»  National Review Online

February 5th, 2002

  How Much Has Really Changed?


Better tread carefully here. I am starting to get a reputation as the wet blanket of NRO — the guy who believes we are doomed, doomed, and that the current war effort will fizzle out with nothing much accomplished but a change of government in Afghanistan. A change, that is to say, from a gang of cutthroats who thought America was the Great Satan to a gang of cutthroats who perceive us as being more of a Great ATM. My assertion last Thursday that "democracy is no match for terrorism" didn't help. Am I on board with this war, or not? readers are asking. Who gave me permission to sickly o'er the native hue of resolution with the pale cast of thought? What kind of lily-livered chattering-teeth party pooper am I?

It is, of course, bad form to express doubt about the nation's determination to see this through. But see, that's why NRO has me on the payroll. When the site needs to be garlicked up a bit with a dash of bad form, bad taste or bad attitude — send for Derb! So here I go, telling you something else you most likely don't want to hear.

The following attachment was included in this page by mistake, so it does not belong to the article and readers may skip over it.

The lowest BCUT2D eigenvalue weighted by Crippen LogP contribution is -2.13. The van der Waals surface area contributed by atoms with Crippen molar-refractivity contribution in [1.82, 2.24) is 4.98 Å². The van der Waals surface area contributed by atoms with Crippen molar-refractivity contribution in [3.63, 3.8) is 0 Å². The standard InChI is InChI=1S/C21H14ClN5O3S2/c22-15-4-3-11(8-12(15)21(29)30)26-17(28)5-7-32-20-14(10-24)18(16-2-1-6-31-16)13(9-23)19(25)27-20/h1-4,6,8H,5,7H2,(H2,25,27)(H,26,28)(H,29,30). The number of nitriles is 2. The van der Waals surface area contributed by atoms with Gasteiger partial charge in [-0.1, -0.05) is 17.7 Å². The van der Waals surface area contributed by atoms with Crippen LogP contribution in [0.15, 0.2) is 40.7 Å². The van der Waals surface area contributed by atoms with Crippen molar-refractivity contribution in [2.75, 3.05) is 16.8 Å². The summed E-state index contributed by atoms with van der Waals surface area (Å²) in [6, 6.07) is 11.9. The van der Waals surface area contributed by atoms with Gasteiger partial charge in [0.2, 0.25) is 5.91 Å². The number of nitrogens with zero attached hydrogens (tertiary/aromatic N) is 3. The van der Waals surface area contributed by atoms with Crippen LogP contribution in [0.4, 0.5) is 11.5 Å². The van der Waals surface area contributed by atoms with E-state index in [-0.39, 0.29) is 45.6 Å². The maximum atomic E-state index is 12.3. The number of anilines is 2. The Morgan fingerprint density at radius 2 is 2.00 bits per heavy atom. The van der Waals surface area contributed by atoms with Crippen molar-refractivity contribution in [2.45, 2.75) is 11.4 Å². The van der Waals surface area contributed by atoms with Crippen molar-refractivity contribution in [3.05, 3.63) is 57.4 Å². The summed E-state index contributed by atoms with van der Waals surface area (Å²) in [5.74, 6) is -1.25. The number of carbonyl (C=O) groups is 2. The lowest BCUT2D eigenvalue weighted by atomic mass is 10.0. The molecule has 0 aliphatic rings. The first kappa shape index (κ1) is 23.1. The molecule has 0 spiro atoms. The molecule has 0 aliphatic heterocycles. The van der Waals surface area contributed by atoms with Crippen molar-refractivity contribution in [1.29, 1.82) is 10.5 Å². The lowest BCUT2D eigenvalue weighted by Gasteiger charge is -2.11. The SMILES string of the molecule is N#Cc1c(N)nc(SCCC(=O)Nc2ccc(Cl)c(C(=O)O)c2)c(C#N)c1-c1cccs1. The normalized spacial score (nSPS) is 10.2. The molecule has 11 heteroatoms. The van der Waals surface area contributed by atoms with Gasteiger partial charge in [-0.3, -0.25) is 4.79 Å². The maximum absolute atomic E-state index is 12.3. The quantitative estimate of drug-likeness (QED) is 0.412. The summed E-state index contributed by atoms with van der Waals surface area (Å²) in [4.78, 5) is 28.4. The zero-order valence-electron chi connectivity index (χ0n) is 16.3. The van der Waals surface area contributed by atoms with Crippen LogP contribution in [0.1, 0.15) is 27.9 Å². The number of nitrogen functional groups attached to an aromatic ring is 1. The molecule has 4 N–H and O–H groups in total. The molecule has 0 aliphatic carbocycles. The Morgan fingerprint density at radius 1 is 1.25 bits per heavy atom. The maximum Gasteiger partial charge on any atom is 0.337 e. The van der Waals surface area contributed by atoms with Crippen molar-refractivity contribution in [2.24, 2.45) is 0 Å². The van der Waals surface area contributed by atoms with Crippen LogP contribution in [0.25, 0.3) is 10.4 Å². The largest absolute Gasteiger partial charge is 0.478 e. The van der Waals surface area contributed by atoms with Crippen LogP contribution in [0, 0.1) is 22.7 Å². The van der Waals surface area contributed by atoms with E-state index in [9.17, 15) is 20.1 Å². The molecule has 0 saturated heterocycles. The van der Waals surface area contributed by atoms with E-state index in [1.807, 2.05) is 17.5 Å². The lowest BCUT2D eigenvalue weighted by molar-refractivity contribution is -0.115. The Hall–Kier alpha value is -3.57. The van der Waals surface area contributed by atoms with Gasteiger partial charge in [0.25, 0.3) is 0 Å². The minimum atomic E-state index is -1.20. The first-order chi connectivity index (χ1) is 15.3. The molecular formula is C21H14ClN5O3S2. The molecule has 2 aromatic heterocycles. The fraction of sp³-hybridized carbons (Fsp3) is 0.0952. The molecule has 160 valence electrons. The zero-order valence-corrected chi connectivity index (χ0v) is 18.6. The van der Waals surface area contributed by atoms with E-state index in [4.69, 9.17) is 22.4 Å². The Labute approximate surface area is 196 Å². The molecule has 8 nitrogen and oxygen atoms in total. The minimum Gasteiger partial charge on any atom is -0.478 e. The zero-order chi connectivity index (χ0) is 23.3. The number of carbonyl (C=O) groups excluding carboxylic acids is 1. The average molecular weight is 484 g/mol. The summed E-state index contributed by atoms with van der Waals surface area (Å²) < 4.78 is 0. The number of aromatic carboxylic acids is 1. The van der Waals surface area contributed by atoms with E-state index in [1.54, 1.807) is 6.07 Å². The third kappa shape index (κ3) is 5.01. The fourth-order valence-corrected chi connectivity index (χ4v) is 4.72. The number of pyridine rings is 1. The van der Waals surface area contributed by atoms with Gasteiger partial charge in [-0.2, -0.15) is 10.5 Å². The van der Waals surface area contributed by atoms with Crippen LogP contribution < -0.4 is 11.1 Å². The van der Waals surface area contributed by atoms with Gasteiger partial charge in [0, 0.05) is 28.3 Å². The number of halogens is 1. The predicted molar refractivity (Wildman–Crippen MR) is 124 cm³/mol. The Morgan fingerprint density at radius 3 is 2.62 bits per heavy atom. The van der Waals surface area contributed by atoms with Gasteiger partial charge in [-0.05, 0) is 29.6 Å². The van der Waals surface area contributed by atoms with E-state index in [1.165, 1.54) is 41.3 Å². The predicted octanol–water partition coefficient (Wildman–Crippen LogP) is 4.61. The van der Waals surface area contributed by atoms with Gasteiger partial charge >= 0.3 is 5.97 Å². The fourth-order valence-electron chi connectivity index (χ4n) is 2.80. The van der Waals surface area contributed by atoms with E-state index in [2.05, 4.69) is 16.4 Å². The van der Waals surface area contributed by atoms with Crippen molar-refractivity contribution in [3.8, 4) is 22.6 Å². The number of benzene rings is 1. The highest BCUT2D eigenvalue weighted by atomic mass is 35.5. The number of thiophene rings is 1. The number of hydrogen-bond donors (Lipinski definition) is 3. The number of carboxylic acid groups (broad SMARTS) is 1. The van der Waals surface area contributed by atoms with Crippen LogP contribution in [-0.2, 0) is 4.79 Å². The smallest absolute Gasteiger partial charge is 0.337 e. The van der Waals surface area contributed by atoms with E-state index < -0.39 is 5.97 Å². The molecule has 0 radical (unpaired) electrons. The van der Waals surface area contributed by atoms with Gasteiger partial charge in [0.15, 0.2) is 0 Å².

Let's start with my colleague Victor Davis Hanson on last Friday's NRO. Victor makes the case that September 11th triggered a sea change in American attitudes — in the attitudes of the large general public — towards that complex of ideas that goes under headings like "political correctness,"  "multiculturalism,"  and so on. People (says Victor) just aren't going to swallow that stuff any more. Ordinary Americans now know that: "Regimes that are autocratic and theocratic … are not merely different, but murderous." Prior to September 11th we were in a posture of cultural cringe towards the older, wiser and more worldy nations of Europe; we now know that "our allies, though they sometimes mean well, remain continually weak." We used to genuflect to those love-the-world do-gooders at the UN, the Hague, Geneva, Kyoto … Now we know they are just a bunch of gassy hypocrites. The whole silly business of educating kids in multiculturalism was, says Victor, "based on romance, ignorance and isolation" — on the cosmetic prettying-up of cultures where human life, and especially female human life, was in fact nasty, brutish, short and cheap. But the American public, he claims, will be no more deceived. September 11th woke us up.